Wednesday, December 5, 2012

Really?

The headline on Yahoo is 'The fanciest McDonald's in the U.S.' and it links to an article on the McDonald's that exists inside the 18th century Denton House residence in New Hyde Park.  I suppose old Long Island possessing the fanciest McDonald's is a far better claim than having the ugliest, though it still sounds weird.  Click HERE to see Denton House on google street view.

9 comments:

Kellsboro Jack said...

William Shopsin, AIA, in his book "Preserving American Mansion & Estates" (1994, McGraw-Hill) identified and praised the Denton House. In particular it being an example of efforts between the community and a corporation to allow a home (which was long before already compromised by commercial occupants) to have a dignified and self-supporting function.

No chance it would've been a home again and honestly few big corps would touch such a home if there were bylaws the size of a phone book to meet.

The firm of Raymond F. Fellman, AIA, in Amityville restored the exterior and interior was completed by NYC-based Haverson Rockwell Architects.

l'il gay boy said...

Holy shit.

"The fanciest McDonald's" is somewhat akin to saying "the loveliest sewage treatment plant" -- but I guess preserving the envelope is still better than the usual franchise nightmare.

Put in mind of when they tore down the Wetson's on Sunrise Highway in Valley Stream -- one of the first of the drive-in burger joints in the area...

Anonymous said...

Did you read about the French chateau razed "by mistake" this week?

Zach said...

I was thinking of posting a link to that article but it was just too depressing.

It takes an imbecile of titanic proportions to make that sort of mistake.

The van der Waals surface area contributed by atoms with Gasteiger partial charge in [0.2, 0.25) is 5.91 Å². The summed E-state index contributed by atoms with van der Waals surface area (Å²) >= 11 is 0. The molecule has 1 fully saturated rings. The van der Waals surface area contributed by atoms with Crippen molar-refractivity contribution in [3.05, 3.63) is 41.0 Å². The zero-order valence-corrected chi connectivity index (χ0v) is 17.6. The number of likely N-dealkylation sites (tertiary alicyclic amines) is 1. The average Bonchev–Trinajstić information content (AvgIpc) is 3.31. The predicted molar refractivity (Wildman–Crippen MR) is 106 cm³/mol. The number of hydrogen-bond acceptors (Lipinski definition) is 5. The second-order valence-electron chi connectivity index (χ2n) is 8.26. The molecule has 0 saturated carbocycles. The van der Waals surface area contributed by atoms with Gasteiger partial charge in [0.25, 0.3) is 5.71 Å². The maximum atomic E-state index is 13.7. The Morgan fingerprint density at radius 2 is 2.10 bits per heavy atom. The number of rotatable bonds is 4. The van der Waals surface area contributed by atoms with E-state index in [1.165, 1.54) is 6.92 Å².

http://news.yahoo.com/18th-century-french-chateau-razed-mistake-124226251.html

Anonymous said...

Not to be doubtful about a firm razing an historic structure in France without asking any questions beforehand but the Russian billionaire who supposedly ordered the outbuildings demolished and the chateau restored said he would immediately build a brand new replica of the chateau. Now maybe just maybe that was the plan all along? A new improved version of the old, creaking, drafty original.

That story and reading about the shady real estate and bankruptcy dealings of the couple who wanted to purchase Trumbauers Mainline chateau only to now be accused by the seller of starting the fire themselves to collect a hefty insurance claim makes me cautious of taking anything at face value anymore.

JohnM said...

I think you could get the golden arches to fit nicely on top of each pair of chimneys.

I wonder if they thought of that?

Anonymous said...

When I was a kid it was a restaurant called Dallas Ribs. No, we never ate there.

Kellsboro Jack said...

There is an old adage that sadly is used in business - "it's easier to ask for forgiveness than ask for permission" - hence the "we're sorry" of razing the chateau.

The Down East Dilettante said...

Oh my. where to begin? We have the second fanciest McDonald's here in Maine, in Freeport, the result of a similarly brokered deal to save a 19th century house. I'd call the results mixed.

The chateau is a serious tragedy---and methinks I smell a rat---what a lovely building---the 18th century French did that kind of elegant restraint better than anyone. One doubts the 'exact' copy will be as good.